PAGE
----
Opposition parties criticise Bulgarian Government’s ‘failings’ over Bourgas terrorist bomb attack

In the wake of the July 18 suicide bombing attack on Israeli tourists at BourgasAirport, which left seven people dead and more than 30 injured, Bulgarian Prime Minister Boiko Borissov’s centre-right GERB government has come under fire from some opposition parties on the left and right for what they call a failure by the government to guarantee security.

The terrorist bomb attack has coincided with the socialist opposition, along with Ahmed Dogan’s Movement for Rights and Freedoms, tabling a motion of no confidence in Borissov’s Cabinet over shortcomings inBulgaria’s fight against organised crime and corruption, detailed in a European Commission report on July 18.

The motion of no confidence is scheduled to be debated in Parliament on July 24.

The Bulgarian Socialist Party (BSP), which was the majority partner in the 2005/09 tripartite coalition government before being ousted at elections by Borissov’s party – which ran on a platform of law-and-order and economic recovery – said in a statement at the start of the July 20 sitting of Parliament that the Prime Minister and the Government had failed to provide security in the country.

BSP spokesperson Angel Naidenov called on the Government to take appropriate steps to reassure the public and to prevent fears that visitors toBulgariawould be greeted with explosions.

Volen Siderov, leader of the minority ultra-right Ataka party, said that his warnings about the dangers of radical Islam inBulgariahad gone unheeded for years.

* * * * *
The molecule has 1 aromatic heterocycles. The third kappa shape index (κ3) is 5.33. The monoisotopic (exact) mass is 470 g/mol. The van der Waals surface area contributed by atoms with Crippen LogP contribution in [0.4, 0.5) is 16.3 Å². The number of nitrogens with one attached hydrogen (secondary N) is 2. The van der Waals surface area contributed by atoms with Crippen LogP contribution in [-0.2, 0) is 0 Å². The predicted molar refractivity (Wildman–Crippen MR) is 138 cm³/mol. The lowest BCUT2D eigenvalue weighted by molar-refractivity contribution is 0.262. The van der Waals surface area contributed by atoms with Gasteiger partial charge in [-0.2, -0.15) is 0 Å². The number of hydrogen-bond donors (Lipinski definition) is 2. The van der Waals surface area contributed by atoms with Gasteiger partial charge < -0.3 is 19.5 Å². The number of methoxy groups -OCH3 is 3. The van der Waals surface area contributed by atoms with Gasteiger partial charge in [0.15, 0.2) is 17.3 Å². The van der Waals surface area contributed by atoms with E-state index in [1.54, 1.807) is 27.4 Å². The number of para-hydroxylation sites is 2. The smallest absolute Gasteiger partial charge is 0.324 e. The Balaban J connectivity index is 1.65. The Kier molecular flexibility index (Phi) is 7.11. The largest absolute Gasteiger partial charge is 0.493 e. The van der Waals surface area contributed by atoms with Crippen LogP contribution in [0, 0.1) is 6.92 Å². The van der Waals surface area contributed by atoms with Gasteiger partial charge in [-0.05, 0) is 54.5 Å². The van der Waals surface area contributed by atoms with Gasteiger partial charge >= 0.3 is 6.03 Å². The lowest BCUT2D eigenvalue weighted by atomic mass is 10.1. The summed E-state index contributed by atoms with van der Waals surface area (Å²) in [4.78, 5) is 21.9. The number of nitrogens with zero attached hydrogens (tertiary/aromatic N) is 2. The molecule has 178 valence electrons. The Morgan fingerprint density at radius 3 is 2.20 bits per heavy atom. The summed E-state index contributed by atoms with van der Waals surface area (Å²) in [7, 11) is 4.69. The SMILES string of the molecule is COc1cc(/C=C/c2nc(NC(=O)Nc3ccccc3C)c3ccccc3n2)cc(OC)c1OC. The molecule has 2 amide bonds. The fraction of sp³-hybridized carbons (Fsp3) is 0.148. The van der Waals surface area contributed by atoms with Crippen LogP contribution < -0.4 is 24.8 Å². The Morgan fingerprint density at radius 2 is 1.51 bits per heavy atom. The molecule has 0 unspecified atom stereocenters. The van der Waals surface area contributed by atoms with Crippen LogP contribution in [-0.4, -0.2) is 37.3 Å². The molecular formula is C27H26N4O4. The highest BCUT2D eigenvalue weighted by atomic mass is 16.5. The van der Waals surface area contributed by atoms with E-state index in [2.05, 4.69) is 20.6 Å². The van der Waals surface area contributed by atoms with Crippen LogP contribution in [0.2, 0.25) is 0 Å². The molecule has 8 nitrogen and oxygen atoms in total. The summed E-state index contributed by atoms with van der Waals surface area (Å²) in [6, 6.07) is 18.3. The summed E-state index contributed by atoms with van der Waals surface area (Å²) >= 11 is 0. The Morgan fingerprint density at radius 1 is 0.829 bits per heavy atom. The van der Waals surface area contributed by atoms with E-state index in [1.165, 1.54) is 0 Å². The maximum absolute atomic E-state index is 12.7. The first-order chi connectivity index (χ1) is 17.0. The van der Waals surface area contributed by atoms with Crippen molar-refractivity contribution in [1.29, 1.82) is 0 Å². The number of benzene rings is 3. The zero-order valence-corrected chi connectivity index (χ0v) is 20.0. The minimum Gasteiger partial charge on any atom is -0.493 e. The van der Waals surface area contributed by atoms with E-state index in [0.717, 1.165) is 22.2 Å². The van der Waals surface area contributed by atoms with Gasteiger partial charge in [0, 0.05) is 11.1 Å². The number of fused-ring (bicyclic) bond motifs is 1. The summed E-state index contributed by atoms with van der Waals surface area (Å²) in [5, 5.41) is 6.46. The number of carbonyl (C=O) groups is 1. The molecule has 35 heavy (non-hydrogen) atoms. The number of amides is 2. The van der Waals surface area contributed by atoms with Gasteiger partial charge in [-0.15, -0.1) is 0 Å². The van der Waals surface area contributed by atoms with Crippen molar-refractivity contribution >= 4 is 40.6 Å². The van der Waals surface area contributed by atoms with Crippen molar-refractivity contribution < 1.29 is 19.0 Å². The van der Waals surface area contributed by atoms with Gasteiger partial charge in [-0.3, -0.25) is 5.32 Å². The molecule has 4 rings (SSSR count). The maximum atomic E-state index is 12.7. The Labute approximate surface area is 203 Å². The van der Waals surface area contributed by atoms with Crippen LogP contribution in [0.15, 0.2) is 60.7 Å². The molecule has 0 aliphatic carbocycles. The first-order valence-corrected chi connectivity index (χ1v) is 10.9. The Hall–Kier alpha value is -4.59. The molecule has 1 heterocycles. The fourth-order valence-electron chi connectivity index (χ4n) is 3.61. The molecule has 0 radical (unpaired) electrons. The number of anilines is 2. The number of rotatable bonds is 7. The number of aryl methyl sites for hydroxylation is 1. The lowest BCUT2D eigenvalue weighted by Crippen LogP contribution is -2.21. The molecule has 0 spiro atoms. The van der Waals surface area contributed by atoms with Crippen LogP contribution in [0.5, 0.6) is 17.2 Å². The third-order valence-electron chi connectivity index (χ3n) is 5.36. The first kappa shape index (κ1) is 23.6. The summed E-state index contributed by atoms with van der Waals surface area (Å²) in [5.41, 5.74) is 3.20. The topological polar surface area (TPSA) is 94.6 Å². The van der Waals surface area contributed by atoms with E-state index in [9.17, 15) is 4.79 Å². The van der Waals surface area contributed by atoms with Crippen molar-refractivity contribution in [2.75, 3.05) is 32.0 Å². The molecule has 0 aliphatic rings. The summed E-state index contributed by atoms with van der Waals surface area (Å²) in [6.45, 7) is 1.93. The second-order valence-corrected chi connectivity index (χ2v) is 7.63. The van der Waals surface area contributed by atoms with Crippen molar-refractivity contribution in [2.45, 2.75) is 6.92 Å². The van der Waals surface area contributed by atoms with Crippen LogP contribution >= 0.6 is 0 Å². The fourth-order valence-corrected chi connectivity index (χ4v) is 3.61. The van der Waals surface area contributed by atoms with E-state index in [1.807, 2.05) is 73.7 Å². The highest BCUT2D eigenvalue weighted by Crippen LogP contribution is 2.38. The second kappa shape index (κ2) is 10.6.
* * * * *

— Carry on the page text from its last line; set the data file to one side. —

Siderov said that the State Agency for National Security lacked capacity because governments had weakened it on the orders of foreign governments.

The Movement for Rights and Freedoms, which in the main is led and supported by Bulgarians of ethnic Turkish descent and who mostly are Muslims, called for terrorism and Islam not to be equated.

Borissov gave minimal replies, effectively saying that the opposition did not really want answers given that on July 24 there would be the no-confidence debate.

He said that such terrorist attacks happened in many countries and preventing a suicide bombing was virtually impossible.

Borissov said that security services were working very actively on the investigation.

Borissov’s responses led Ivan Kostov, of the minority right-wing Democrats for a Strong Bulgaria, to urge him to respond to the parties’ declarations, saying that there was nothing more serious than questions of national security.

“You should take a stance. Was it a breach of national security or not?” Kostov said.

(Photo: European People’s Party)




Clive Leviev-Sawyer

Clive Leviev-Sawyer is the Publisher and Editor-in-Chief of The Sofia Globe. He is the author of the book Bulgaria: Politics and Protests in the 21st Century (Riva Publishers, 2015), and co-author of the book Bulgarian Jews: Living History (The Organization of the Jews in Bulgaria 'Shalom', 2018). He is also the author of Power: A Political Novel, available via amazon.com, and, on the lighter side, Whiskers And Other Short Tales of Cats (2021), also available via Amazon. He has translated books and numerous texts from Bulgarian into English.